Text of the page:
• Social media (Twitter mainly, but possibly also LinkedIn and at some point Facebook, depending on the issue) but only when used as an alternative channel to engage with main targets. If they i.e. policy-makers and key influencers aren’t active, don’t bother: social networking for GR purposes is useless if no one you care about is at it, clearly. And get people who build offline relationships to replicate online i.e. don’t hand it off to the intern.
  • Use a listening platform to do three things: learn more about your targets’ constituents, track stakeholder activity so you know you’re picking up the vital exchanges for social media engagement, and track uptake of your GR activities (see my previous post for further details on this.)

Stop running communications programmes – run campaigns instead

Too often, communications efforts conducted in support of Public Affairs ends are treated as programmes and not campaigns, making them mundane and less likely to work.

Meaning what? Let’s imagine, in theory, that we’re trying to ban the Internet. What would a programme look like (utterly simplified and wildly hypothetical)?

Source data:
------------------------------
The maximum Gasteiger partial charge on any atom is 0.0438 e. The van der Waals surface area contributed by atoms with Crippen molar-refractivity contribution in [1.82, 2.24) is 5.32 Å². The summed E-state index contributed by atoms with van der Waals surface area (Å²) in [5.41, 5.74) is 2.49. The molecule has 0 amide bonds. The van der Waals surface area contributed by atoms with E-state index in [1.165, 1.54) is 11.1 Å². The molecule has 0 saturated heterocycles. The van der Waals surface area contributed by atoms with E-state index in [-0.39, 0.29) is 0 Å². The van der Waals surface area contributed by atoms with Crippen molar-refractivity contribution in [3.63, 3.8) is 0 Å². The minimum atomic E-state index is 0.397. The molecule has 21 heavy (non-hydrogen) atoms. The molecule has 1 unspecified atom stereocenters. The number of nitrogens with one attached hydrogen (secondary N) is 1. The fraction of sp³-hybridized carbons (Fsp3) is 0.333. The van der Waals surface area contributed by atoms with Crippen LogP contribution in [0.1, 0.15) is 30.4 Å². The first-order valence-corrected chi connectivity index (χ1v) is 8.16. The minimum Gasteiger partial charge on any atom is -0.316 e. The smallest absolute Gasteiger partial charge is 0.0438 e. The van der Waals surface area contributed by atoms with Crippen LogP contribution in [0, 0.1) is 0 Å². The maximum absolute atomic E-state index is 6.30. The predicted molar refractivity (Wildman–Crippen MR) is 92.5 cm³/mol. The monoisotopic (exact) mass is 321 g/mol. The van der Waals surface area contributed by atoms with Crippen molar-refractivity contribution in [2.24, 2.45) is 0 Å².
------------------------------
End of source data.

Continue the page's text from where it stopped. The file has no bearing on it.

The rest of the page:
Standard PA fare no doubt:

  • After planning and strategising, we’d probably build a coalition of likeminded people and organisations (angsty parents, with the backing of responsible newspaper publishers and the music industry perhaps?)
  • We’d develop a series of suitable messages and storylines about how the Internet has led kids astray and destroyed businesses, which we’d test and finalise, and distribute as content/storylines in a variety of channels (on and offline)
  • We’d work with targeted media and bloggers to try to get our side of the story across in their publications
  • Clearly, we’ll have identified make or break policy-makers (an eclectic mix of arch conservatives and anti-business types probably) and developed appropriate programmes for the coalition to engage with them

That’s all very well, but probably won’t help us stand out from the crowd and win over hearts and minds.

What would a campaign look like? Oddly enough, pretty similar, except we’d also have the following:

  • A campaign name (short, memorable, punchy e.g. save our kids, but obviously much better and with no competition in search engines)
  • A 10 (max) word catchphrase to describe the one main campaign goal
  • A striking visual identity (logo, colours etc)
  • Some milestone that represents an end date (X is happening – we have 60 days to save our kids!)
  • A dedicated home online (i.e. not as a sub-page of a larger site, as you’d invariably have with a programme) as well as supporting channels (social media, probably)